CFDs are complex instruments and come with a high risk of losing money rapidly due to leverage. 73% of retail investor accounts lose money when trading CFDs with this provider (Saxo Bank). You should consider whether you understand how CFDs, FX or any of our other products work and whether you can afford to take the high risk of losing your money.
As often happens these days, a new CEO is bad news for investors because he changes the script and rebases expectations.
But the same goes for new Chairmen, as Barclays investors can attest post Barclays Full Year results.
Last summer new Chairman MacFarlane decided he wanted his own team. He quickly ditched then CEO Anthony Jenkins without having anyone to replace him. Jenkins plan to cut costs and run down non-core assets via the “Transform” programme was taking too long, according to MacFarlane.
Cost saving promises (that have often been broken by Barclays on the grounds of “required investment” [higher costs] in BarCap) had kept investors patient but the plan to keep the core Barclays intact and raise dividends (he had promised to raise dividends at the 2013 rights issue) seemed the right balance.
But when Jenkins left, the uncertainty began over the new CEO’s plans.
The board took months to appoint US investment banker Jes Staley as CEO. The appointment caused concern that Barclays was about to charge off on another investment spending spree. Only yesterday morning was the market updated.
Under new CEO Jes Staley, the non-core disposal plan remains slow (another 2-3 years), current non-core at £55bn (100% net assets) will only hit £20bn by end 2017 (if targets are met). At the same time Staley has flagged the disposal of core assets (Barclays Africa- over the next 2-3 years).
The promise to grow the dividend has gone. Barclays more than halved its dividend to 3p for 2016 from 6.5p in 2015. The loss of dividend support was out of the blue and reneges on promises made in 2013. It is also an admission that Barclays has struggled to afford even the re-based dividend which was funded out of capital in 2014 and 2015.
Dividend savings (c £590m) and sales of BAGL will provide the capital needed to fund restructuring of non core (£600m) and the reduction of non-core to £20bn by end 2017.
When the 2008 financial crisis hit of the UK banks, Barclays had by far the largest exposure to non-core assets. It still does, eight years later. The run-down of non-core has taken a long time because buyers of Level 3 assets are hard to find and transactions difficult to execute. The 2015 results show non-core operations with negative revenues (-£242m; due to net insurance claims) and net loss of £1.52bn hence taking 9.1p off EPS for 2015.
The new CEO has forced the issue of the non-core balance sheet. Significant reductions of the non-core portfolio will be expensive and shareholders must bear the cost via lower dividends. The alternative is another rights issue, which is seen as a worse option….for now. Whilst the removal of non-core will improve Barclays (by removing the EPS drag) it is yet another promise of future delivery.
Investors are disappointed. During the CEO interregnum, rumours circulated Barclays might exit or spin off BarCap, it might IPO Barclaycard, it could set out a path to better dividends. The response is attributable to Barclays not taking any of these steps. It is determined to stick with a highly capital intensive investment banking operation, restructure only slowly and lower shareholder returns. It wants to “shrink to fit” a strategy with a very poor track record at similar companies (Citi, Deutsche, UBS).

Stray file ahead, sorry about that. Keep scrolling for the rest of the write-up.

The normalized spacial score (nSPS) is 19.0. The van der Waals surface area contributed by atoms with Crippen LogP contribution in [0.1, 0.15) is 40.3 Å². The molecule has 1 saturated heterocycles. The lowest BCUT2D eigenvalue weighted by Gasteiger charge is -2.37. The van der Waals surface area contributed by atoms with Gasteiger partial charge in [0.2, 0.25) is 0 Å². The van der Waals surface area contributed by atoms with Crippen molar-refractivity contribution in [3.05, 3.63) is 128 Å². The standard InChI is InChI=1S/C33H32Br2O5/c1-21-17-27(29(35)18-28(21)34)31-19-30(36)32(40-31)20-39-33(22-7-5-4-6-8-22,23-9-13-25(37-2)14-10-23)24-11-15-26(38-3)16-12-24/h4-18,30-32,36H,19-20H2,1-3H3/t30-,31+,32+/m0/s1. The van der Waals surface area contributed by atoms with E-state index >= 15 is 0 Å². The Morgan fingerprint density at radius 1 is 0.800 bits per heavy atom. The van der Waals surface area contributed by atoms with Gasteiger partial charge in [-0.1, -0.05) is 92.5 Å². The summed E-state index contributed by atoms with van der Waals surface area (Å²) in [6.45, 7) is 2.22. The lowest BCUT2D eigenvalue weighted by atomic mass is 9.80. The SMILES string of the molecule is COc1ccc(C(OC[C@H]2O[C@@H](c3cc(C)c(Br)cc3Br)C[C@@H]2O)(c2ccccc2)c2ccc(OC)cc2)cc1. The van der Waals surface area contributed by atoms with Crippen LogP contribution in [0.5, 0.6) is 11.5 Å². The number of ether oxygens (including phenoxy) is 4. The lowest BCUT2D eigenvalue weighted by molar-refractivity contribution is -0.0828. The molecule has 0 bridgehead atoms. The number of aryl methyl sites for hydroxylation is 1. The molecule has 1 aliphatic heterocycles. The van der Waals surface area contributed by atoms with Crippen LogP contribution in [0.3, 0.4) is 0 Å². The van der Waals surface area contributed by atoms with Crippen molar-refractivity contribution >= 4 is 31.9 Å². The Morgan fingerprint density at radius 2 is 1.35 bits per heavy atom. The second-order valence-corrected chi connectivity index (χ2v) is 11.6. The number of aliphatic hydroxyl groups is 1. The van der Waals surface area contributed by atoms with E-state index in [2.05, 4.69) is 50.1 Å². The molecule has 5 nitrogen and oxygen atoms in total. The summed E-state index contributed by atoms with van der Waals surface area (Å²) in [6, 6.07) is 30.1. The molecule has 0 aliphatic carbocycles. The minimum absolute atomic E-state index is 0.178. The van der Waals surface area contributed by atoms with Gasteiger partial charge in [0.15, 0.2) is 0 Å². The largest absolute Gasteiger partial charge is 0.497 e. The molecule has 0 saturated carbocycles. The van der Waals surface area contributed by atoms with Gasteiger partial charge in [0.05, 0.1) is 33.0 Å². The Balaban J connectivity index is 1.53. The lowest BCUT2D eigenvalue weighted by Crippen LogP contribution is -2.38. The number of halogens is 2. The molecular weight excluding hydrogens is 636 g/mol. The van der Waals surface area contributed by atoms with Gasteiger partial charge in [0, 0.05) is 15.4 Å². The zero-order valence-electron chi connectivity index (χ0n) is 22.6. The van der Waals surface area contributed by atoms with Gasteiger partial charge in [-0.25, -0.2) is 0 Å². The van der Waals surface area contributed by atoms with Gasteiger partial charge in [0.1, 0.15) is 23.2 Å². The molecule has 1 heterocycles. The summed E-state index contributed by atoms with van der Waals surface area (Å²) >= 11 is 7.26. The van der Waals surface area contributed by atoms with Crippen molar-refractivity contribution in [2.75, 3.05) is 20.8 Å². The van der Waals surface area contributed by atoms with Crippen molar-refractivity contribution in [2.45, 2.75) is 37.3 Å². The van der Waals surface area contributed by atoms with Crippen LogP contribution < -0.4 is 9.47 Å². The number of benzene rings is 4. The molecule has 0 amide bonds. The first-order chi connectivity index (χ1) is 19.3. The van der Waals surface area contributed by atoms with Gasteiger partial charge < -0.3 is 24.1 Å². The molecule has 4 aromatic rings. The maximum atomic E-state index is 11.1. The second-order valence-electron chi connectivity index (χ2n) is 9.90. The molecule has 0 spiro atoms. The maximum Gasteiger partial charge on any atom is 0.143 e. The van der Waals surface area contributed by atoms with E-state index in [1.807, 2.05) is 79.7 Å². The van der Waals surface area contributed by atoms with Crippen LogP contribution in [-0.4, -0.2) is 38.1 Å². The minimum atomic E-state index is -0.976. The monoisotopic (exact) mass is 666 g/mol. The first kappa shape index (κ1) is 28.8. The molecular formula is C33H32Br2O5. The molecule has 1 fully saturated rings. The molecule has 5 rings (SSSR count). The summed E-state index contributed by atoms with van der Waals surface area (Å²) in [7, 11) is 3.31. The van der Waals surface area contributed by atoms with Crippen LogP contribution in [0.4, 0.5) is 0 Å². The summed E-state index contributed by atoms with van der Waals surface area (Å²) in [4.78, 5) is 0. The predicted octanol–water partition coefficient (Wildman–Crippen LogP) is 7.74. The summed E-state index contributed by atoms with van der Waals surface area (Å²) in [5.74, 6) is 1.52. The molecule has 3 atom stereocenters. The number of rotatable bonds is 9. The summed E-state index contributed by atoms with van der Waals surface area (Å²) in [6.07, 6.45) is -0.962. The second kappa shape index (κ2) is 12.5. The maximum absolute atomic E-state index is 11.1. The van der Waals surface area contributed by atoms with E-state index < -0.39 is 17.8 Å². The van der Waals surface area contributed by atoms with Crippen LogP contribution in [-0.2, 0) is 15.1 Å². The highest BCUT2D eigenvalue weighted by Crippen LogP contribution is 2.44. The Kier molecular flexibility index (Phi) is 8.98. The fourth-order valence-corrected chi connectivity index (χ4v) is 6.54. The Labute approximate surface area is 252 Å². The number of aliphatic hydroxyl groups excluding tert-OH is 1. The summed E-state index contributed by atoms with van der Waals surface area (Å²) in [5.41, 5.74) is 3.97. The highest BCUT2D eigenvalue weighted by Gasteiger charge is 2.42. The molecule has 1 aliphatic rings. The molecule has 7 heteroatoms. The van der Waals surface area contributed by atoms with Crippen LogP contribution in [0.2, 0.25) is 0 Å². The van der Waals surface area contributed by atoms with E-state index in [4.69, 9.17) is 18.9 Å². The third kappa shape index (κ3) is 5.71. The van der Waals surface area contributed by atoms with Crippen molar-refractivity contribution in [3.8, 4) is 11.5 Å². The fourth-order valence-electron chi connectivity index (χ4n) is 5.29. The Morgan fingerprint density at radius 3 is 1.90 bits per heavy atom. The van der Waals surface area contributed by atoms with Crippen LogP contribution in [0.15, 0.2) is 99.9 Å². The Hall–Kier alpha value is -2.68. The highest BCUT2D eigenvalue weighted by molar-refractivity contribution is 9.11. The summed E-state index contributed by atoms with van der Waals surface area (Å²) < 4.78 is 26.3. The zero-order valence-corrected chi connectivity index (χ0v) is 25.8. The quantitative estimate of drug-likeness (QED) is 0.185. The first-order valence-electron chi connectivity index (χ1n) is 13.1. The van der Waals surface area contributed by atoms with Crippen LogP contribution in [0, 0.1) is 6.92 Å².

There is some concern that the problem is non-core has very bad assets that are very difficult to exit, and the steps taken are more half measures that partially address the non-core problem.
Over 2015 Barclays return on equity of 5.8% declined 0.1% remaining below cost of equity.
Barclays Africa (BAGL) comprises a continental branch network built over 100 year + legacy. Since the crisis, the African assets have been reliable, under CEO Bob Diamond Barclays increased its stake in ABSA in 2013 paying $2.1bn to take the stake to 62.3% from 55.5%. The initial 55.5% stake was purchased for $4.4bn in 2005. In 2011 ABSA accounted for around 21% of Barclays group profits. The African business was part of the Diamond plan to grow the Barclays divisions (cards/ Africa/ corporate banking to over £1bn pre-tax profit).
Over 2015 the Rand depreciated to ZAR23.1/ STG from an average of ZAR18 in 2014. The board is concerned over a GDP slowdown in South Africa. However a sale, in the Barclays timeframe, in the context of very weak emerging markets asset values looks like bad timing.
BAGL balance sheet carrying value (848m shares/ ZAR 143.49 ps) is c. £5.25bn – the business reported £979m of pre-tax profit in 2015 (£984m pre-tax profit in 2014) on only £33.9bn of risk weighted assets and net interest margin of 6.06% v 5.95% in 2014. This is a good franchise that is being put up for sale at a very bad time. Yes it is in South Africa, as it has always been, why suddenly this risk is too much for the CEO?
Selling BAGL will scale back Barclays global ambitions (50 countries) and raise Common Equity Tier 1 ratios (c. 1%). However a sale will increase the exposure of Group to variable investment bank performance and arguably increase profit variability as a low risk asset leaves. As a strategy it involves only 13% of Barclays assets, hardly likely to change the game materially for holders.
2015 results were a watershed. Whilst the valuation at 160p (42% discount to tangible net assets) reflects risk factors pre the non-core run-down, we feel it unwise to take the restructuring and cost promises on trust. The shares are a HOLD until positive catalysts emerge.